I am probably going to work on a game project soon which is aimed at Android and iOS. Afaik jME does have this cool iOS Deployment by now. But I wonder how well that is working and if it can be taken into account for a semi professional 2D Sidescroller Jump-N-Run. Or would you say that I should rather go for Unity or another Engine if I just plan to make an App-Game for Android and iOS.
Do you guys have any experience on that? Or even anything you can tell me in advance I have to care about? Any known major cross-platform issues I should take into consideration when making a time schedule? Which leads me to do you think it is realistic to make a 2D Jump-N-Run in 6 months with a programmer, a grafic designer and a project/marketing leader?
I am happy to hear anything useful from you. Thank you.
Well acutally because I am quite familiar with jME but you are right it is not that I don’t consider different engine. (Maybe you also have an idea what would be best for that) It is just I try to check capabilities of engines. And also it might become a pseudo 3D 2D game (if you know what i mean) that has not really been defined yet.
Hmm good point I will take that into account. And actually that is also what I told the project manager that I have to know more about the games graphic style and mechanics before I can make a decision what to use. But he wants kind of an overview what is possible.
And do you think 6 months for a 3 man team is realistic for a mobile jump n run of moderate length for Android and iOS?
Specifically are their huge problems to be expected when aiming at both or is it more or less a common task nowadays with lots of tools who help you with that?
Would you say porting to Android or porting to iOS is more easy? Or would you develop it in parallel?
Yep, totally feasible. Much more so if you’ve previously done a 12h project, a 1-week project, a 1-month project and a 3-month project though
If you haven’t done any of the above, I would add a month to your timeline and spend that first month creating a heavily down-scoped version of your game that you imagine should be doable in no longer than 1 month. By the end of that month you stop development on it no matter what, and from there you can reevaluate whether those 6 months to create the real thing seem realistic.
Android is a pretty obvious “safer bet”, since it’s Java-friendly, and it’s been a deployment target in jME3 for years now. iOS on the other hand is new, but it should work.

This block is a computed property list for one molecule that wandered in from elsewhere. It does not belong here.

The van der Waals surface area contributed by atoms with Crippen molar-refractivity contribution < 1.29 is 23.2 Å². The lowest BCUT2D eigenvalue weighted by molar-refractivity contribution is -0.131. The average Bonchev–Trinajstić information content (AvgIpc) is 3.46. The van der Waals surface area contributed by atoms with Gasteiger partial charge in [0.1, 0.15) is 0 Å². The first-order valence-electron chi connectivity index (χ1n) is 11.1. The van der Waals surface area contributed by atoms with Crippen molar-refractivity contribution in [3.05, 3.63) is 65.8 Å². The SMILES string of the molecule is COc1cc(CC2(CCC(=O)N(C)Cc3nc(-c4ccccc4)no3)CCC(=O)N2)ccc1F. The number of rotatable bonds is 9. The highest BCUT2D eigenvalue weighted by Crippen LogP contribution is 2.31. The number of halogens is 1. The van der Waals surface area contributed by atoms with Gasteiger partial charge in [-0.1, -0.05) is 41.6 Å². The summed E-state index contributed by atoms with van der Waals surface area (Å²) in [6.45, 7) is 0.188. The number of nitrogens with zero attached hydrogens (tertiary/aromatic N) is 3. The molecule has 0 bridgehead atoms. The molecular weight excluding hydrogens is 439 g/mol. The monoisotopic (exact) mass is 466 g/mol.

Make a prototype and do test-deployments both as early on as you can. Make sure there’s nothing in your core mechanics that blocks either platform. Physics for instance tends to be somewhat unpredictable.
I can speak only from my own experience, and for me the time limiting factor would be the asset quality. But thats maybe because i really suck at blender/photoshop. Still from what i read and hear a asset creation seems to take up a very large potion of the game dev lifecycle.
I would say developing parallel. Develop and test on pc. Retest and make it work on the actual devices. Beside jme i would throw in libGDX.
Regarding the time, that is always feature dependent. Not possible even to estimate without having any infos. Also when calculating time keep in mind that you might required a few specialized tools to be written (level designer and so on) Those can be very big timesinks which are not directly game features…
All in all, i am sticking to my first anwer, setting up the requirements would be the very first step i would take. Maybe having a list of Required, Optional and NiceToHave features. At least thats the way i would start as a project leader…
As a note, my experience comes only from not game dev related projects. Gamedev for me is only a fun time hobby. But i have seen projects failing because of very very bad time managment a lot. (And probably even more because there where no feature plan) So thats why i am kind of biased toward always having a plan!
Jmonkey is an amazing engine and is so easy to pick up that an experienced developer should lap it up. It’s works perfectly with Linux, Windows, Android and OSX and provided you stay away from native methods it is completely cross platform. Fantastic.
However, I must warn you about IOS development. The plug in is in pre-alpha and works fine for core JME (except NiftyGUI) and also has some issues with other GUIs. I’ve tried Nifty, Tonegod and Lemur and they all have their own issues. Note least of which is text rendering which is kind of a problem for GUIs.
I learnt JME from scratch with only minimal JAVA experience (I have many years development experience in other languages) and wrote a complete 3D Chess app with full multi-player support in 2 months.
I haven’t released it yet because I’m struggling with IOS and have spent 2 more months trying to get it working with limited success. The only reason I haven’t thrown in the towel is because I love JME so much and I’m going to carry on until I get it working.
The support on here is great which I have only started to use and they are very good and prompt which is in my opinion is 90% of the decision making process and makes this system a no-brainer.